Jazz Educators Or Not? Trumpeter Visits IWU Ensemble | WGLT

Jazz Educators Or Not? Trumpeter Visits IWU Ensemble

Apr 17, 2018

It’s odd hearing the director of a university jazz program argue that he is NOT an educator.

“We’re just old musicians who want to bring everything we’ve learned in this business to the younger generation and inspire them to play some music,” said Illinois Wesleyan University Director of Jazz Glenn Wilson, who was part of the lively New York City jazz scene for a decade and a half beginning in the 1970s.

That’s where the bari player met trumpeter John D’earth.

“I like the point that Glenn is trying to bring out here,” said the director of jazz performance at the University of Virginia via phone from his home in Charlottesville. D’earth will be the guest artist Tuesday, April 17, at the IWU Jazz Ensemble performance in Westbrook Auditorium on campus.

“Nowadays I’m really much more interested in exposing students to actual jazz music. Real jazz. Because of what jazz has to teach," D’earth said.

He said his teaching boils down to two things: 1) master the instrument, and 2) be yourself. Wilson hopes some of D’earth’s joy for jazz and passion for the music will rub off on his students during his short visit this week. He also wants his students to hear D’earth’s prodigious talent.

“He’s really one of the great jazz trumpet players in the world, and nobody knows about this,” said Wilson as D’earth sheepishly chuckled over the phone line. “There’s a reason for that, but we can wait until music business class to discuss that."

D’earth tongue-in-cheek countered Wilson’s comment about his popularity.

“It was funny in that one review I read of ‘Timely,’ the record we did a while back. The reviewer said ‘And John D’earth is on the record, everybody’s hip to him,’” said D’earth as Wilson laughed along. “I really didn’t quite know how to take that.”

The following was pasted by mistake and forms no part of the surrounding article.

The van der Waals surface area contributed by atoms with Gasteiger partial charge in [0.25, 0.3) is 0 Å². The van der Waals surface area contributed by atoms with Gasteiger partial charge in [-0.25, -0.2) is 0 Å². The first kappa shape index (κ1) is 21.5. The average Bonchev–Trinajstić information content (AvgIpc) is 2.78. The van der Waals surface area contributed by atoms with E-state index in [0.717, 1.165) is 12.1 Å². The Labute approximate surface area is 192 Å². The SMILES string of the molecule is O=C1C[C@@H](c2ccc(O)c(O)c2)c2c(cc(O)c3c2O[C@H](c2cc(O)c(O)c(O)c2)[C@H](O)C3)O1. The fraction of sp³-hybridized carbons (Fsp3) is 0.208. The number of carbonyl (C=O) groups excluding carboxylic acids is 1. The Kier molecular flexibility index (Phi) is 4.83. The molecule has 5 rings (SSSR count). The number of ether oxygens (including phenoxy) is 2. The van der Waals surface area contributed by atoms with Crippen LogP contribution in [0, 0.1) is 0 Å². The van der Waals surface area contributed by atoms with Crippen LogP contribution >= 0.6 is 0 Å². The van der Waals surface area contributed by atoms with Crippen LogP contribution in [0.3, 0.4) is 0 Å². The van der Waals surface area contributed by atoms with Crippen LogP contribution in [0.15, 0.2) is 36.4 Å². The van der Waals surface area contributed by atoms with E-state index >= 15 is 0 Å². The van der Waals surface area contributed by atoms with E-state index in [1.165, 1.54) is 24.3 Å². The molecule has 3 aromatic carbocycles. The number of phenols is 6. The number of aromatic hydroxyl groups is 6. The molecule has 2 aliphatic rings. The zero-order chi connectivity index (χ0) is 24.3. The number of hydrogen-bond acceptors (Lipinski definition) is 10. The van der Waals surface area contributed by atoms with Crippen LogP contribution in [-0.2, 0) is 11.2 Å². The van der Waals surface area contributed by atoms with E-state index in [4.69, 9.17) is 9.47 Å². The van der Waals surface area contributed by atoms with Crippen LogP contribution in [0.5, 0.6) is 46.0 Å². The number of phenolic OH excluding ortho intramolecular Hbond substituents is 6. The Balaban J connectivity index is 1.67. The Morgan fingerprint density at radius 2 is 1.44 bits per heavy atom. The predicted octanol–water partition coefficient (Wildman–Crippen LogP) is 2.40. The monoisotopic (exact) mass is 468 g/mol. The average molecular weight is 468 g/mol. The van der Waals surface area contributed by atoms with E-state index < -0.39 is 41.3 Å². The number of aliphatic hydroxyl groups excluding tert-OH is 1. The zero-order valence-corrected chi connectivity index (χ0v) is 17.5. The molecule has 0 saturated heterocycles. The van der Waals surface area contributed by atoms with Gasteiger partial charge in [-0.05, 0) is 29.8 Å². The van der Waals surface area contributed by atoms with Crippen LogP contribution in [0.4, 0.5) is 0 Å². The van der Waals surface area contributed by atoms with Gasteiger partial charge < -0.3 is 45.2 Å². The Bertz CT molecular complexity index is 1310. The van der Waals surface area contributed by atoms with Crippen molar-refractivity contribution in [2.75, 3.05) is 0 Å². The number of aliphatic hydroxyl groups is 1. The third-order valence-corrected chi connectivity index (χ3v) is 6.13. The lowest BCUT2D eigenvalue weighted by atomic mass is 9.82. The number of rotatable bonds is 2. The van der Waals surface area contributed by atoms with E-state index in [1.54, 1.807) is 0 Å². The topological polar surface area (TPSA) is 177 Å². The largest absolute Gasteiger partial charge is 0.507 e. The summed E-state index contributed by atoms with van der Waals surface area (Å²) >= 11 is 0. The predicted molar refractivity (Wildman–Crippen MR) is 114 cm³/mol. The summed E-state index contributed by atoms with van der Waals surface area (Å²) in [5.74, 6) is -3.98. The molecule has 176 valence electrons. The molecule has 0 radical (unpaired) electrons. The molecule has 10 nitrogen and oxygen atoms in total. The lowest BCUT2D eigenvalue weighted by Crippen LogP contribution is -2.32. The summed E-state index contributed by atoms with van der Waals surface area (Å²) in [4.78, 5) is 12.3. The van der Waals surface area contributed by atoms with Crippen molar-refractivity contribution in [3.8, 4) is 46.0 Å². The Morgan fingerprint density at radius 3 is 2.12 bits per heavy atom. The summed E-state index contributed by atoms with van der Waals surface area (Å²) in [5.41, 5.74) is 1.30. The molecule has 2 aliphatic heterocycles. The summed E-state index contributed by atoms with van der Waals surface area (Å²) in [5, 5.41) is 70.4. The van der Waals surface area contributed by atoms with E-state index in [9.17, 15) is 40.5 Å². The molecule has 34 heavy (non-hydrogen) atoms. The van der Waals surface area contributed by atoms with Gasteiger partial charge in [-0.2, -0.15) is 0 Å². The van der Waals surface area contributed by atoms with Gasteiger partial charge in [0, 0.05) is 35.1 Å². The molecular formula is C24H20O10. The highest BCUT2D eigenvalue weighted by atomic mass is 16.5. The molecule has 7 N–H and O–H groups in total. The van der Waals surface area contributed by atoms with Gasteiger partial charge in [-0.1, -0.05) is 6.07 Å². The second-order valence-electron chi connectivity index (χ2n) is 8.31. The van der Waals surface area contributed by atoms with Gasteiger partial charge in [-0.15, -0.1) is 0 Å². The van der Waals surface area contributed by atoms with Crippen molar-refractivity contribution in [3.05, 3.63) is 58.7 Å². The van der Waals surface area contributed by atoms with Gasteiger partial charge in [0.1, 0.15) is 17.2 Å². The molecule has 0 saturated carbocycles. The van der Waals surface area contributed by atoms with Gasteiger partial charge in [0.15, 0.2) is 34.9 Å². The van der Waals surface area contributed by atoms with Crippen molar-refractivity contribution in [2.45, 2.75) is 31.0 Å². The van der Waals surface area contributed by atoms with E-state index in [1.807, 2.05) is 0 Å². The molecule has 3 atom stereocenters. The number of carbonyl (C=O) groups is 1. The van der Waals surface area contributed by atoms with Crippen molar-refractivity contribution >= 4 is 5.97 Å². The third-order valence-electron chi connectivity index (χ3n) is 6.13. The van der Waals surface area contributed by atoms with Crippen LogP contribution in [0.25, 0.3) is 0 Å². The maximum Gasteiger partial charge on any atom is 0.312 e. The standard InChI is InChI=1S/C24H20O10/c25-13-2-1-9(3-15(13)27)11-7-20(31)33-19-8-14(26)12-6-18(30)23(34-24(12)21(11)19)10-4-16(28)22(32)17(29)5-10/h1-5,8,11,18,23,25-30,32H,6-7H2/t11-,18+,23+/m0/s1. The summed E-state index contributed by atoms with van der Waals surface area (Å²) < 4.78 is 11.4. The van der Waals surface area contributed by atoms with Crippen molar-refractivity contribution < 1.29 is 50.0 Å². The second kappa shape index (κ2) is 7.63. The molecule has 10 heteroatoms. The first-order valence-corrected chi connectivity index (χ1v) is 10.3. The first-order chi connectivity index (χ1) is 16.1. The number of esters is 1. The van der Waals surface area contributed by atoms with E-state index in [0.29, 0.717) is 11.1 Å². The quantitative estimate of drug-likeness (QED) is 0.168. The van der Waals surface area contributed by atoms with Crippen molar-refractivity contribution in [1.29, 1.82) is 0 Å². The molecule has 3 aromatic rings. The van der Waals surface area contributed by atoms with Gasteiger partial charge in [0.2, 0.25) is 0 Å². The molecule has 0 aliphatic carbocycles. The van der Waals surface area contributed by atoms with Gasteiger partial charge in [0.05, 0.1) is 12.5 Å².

The Essence of Jazz

Add D’earth and Wilson as two more voices that spoke on GLT during Jazz Appreciation Month as being bullish on the genre. D’earth said he also appreciates the humor and sensitivity Wilson brings to the bari sax, a trait he tries to instill into his students.

“Music ends up being very repetitive and codified where everyone is trying to learn the same thing to pass the jazz police academy test, and Glenn Wilson does not care one bit about that. He’s not thinking of chord changes or anything half the time. He’s just listening and playing totally free from his own mind. That to me is the essence of what jazz should be,” declared D’earth.

Both have noticed younger players incorporating other sounds into their jazz, including rock, R&B, and hip-hop. Wilson said he hears more odd-metered and ‘rock-ish’ tunes in their mix. And though he seemed less enthusiastic about that trend than D’earth, he argues musicians should follow their muse.

“That’s fine for them, and if that’s their music they should always reflect what they hear and what they grew up with and should do that,” said Wilson. "But some of this stuff like Kendrick Lamar … they call that jazz with all that cursing and running around and acting silly … Robert Glasper has some really interesting things going on. I don’t know if I would call it jazz, but Miles Davis didn’t call his music jazz either.”

D’earth offered a more sympathetic take, saying jazz has always moved forward by incorporating new sounds. All of it.

“It’s sort of omnivorous,” said D’earth. “There is nothing jazz couldn’t digest in theory. I also think it’s important for young people to be in touch with their own cultural reality.”  

He returned to the concept of the jazz police, the belief that certain musicians, writers and critics who influence and ultimately control what is considered jazz. He said that wasn’t his definition.

“I’m talking about people who don’t understand that this music is supposed to be about self-expression, about creating yourself as an artist,” said D’earth. “That’s the essence of this music. Not ‘how do I get to be like Charlie Parker.’ The only way you’re going to be like Charlie Parker is to BE Charlie Parker. Real jazz reflects that. It has to come from within a person genuinely to be authentic. And I’m looking for authenticity all the time.”  

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